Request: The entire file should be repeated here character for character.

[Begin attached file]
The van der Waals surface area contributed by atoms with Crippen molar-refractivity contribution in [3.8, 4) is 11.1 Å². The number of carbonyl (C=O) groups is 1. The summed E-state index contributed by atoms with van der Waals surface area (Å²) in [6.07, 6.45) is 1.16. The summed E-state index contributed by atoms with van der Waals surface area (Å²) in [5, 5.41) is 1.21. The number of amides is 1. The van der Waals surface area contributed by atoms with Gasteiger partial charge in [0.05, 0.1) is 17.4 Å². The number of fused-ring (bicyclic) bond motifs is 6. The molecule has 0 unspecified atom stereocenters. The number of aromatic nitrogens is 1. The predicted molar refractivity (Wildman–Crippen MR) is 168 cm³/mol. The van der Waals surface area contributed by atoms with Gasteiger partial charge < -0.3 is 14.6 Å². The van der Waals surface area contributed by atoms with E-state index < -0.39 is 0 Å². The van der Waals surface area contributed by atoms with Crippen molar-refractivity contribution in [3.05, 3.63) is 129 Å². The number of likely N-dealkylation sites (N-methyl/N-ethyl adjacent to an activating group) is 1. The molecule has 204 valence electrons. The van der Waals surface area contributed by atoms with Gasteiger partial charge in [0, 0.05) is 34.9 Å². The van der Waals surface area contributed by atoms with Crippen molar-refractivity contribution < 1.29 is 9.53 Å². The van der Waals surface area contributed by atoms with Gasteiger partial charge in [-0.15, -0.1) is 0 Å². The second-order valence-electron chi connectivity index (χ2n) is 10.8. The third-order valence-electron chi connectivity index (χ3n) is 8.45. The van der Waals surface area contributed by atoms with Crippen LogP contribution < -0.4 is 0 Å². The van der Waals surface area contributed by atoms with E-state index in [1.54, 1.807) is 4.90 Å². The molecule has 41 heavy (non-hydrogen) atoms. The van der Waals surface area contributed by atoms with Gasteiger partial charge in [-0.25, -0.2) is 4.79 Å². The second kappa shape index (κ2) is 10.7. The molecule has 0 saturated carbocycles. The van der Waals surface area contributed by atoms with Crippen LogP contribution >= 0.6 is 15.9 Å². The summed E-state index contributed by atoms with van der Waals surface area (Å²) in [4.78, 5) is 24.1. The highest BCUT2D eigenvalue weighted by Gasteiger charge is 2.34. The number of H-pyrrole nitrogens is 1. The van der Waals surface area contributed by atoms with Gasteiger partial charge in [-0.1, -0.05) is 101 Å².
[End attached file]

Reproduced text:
The van der Waals surface area contributed by atoms with Crippen molar-refractivity contribution in [3.8, 4) is 11.1 Å². The number of carbonyl (C=O) groups is 1. The summed E-state index contributed by atoms with van der Waals surface area (Å²) in [6.07, 6.45) is 1.16. The summed E-state index contributed by atoms with van der Waals surface area (Å²) in [5, 5.41) is 1.21. The number of amides is 1. The van der Waals surface area contributed by atoms with Gasteiger partial charge in [0.05, 0.1) is 17.4 Å². The number of fused-ring (bicyclic) bond motifs is 6. The molecule has 0 unspecified atom stereocenters. The number of aromatic nitrogens is 1. The predicted molar refractivity (Wildman–Crippen MR) is 168 cm³/mol. The van der Waals surface area contributed by atoms with Gasteiger partial charge < -0.3 is 14.6 Å². The van der Waals surface area contributed by atoms with E-state index < -0.39 is 0 Å². The van der Waals surface area contributed by atoms with Crippen molar-refractivity contribution in [3.05, 3.63) is 129 Å². The number of likely N-dealkylation sites (N-methyl/N-ethyl adjacent to an activating group) is 1. The molecule has 204 valence electrons. The van der Waals surface area contributed by atoms with Gasteiger partial charge in [0, 0.05) is 34.9 Å². The van der Waals surface area contributed by atoms with Crippen molar-refractivity contribution < 1.29 is 9.53 Å². The van der Waals surface area contributed by atoms with Gasteiger partial charge in [-0.15, -0.1) is 0 Å². The second-order valence-electron chi connectivity index (χ2n) is 10.8. The third-order valence-electron chi connectivity index (χ3n) is 8.45. The van der Waals surface area contributed by atoms with Crippen LogP contribution < -0.4 is 0 Å². The van der Waals surface area contributed by atoms with E-state index in [1.54, 1.807) is 4.90 Å². The molecule has 41 heavy (non-hydrogen) atoms. The van der Waals surface area contributed by atoms with Gasteiger partial charge in [-0.25, -0.2) is 4.79 Å². The second kappa shape index (κ2) is 10.7. The molecule has 0 saturated carbocycles. The van der Waals surface area contributed by atoms with Crippen LogP contribution >= 0.6 is 15.9 Å². The summed E-state index contributed by atoms with van der Waals surface area (Å²) in [4.78, 5) is 24.1. The highest BCUT2D eigenvalue weighted by Gasteiger charge is 2.34. The number of H-pyrrole nitrogens is 1. The van der Waals surface area contributed by atoms with Gasteiger partial charge in [-0.1, -0.05) is 101 Å².